• Simple and clear books for all transactions to be maintained.
  • If no member is able to maintain the books, the SHG may take outside help. (It has been seen that a boy or girl from the village with some educational qualification does this job enthusiastically. After some months, the group can even consider giving him or her a small reward for this job.)
  • Animator can also help.
  • All registers and account books should be written during the course of the meeting.(Advantage: This creates confidence in the minds of members who are unable to read and write.)

2   What are the books kept by an SHG?

i)    Minutes Book:

The proceedings of meetings, the rules of the group, names of the members etc. are recorded in this book.

ii)   Savings and Loan Register:

Shows the savings of members separately and of the group as a whole.

Details of individual loans, repayments, interest collected, balance, etc. are entered here.

iii)  Weekly/ Fortnightly/ Monthly Register:

  • Summary of Receipts and payments.
  • Updated in every meeting.

iv)  Members’ Passbooks:

Individual members’ pass books in which individual’s savings and loan balance outstanding is regularly entered.

3   Major Functions of an SHG

a.   Savings and Thrift:

*    All SHG members regularly save a small amount. The amount may be small, but      savings have to be a regular and continuous habit with all the members.

*    “Savings first-Credit later” should be the motto of every SHG member.

*    SHG members take a step towards self-dependence when they start small savings. They learn financial discipline through savings and internal lending. (Advantage: This is useful when they use bank loans.)

b.   Internal lending:

*    The SHG should use the savings amount for giving loans to members.

*    The purpose, amount, rate of interest, schedule of repayment etc., are to be decided by the group itself.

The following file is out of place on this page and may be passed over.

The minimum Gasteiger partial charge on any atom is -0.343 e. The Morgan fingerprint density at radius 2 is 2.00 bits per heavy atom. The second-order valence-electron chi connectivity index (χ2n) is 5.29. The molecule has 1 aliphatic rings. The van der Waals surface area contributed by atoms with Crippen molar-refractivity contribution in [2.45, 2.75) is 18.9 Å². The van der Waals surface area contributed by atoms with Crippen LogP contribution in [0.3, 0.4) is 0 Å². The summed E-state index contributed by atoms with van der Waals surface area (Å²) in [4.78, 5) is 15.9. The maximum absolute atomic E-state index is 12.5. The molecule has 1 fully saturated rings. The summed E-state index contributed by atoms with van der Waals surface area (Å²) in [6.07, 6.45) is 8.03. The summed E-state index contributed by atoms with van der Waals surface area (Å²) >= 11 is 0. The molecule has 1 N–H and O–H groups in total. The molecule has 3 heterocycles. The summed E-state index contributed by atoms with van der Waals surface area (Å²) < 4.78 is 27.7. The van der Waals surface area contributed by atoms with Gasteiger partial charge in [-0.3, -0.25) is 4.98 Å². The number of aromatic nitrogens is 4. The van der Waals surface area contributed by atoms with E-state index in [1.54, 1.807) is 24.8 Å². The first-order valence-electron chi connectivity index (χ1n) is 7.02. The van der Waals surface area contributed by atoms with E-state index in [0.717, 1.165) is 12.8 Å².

*    Proper accounts to be kept by the SHG.

(Specimen formats given as an Annexure at the end of this book.)

c.   Discussing problems:

In every meeting, the SHG should be encouraged to discuss and try to find solutions to the problems faced by the members of the group. Individually, the poor people are weak and lack resources to solve their problems. When the group tries to help its members, it becomes easier for them to face the difficulties and come up with solutions.

d.   Taking bank loan:

The SHG takes loan from the bank gives it as loan to its members. (Details may be seen in the next chapter.)

Soon after an SHG is formed and one or two meetings held where the savings are collected, a savings bank account can be opened in the name of the SHG.


The Central Board of Direct Taxes had, vide circular No.3/2009 dated 21.05.2009, allowed assessees who file their income tax returns inelectronic form without digital signatureto submit their verified ITR-V form, within a period of 30 days, thereafter. The ITR-V form was required to be sent to Post Bag No.1, Electronic City Post Office, Bengaluru, Karnataka-560100, by ordinary post.
It has now been decided to extend the time limit for filing the ITR-V form by relaxing the stipulations in the circular dated 21.05.2009. The ITR-V form relating to returns which have been filed electronically (without digital signature) on or after 1st April, 2009 can now be filed on or before the 30th September, 2009 or within a period of 60 days of uploading of the electronic return data, whichever is later. The ITR-V should continue to be sent by ordinary post to Post Bag No.1, Electronic City Post Office, Bengaluru, and Karnataka-560100.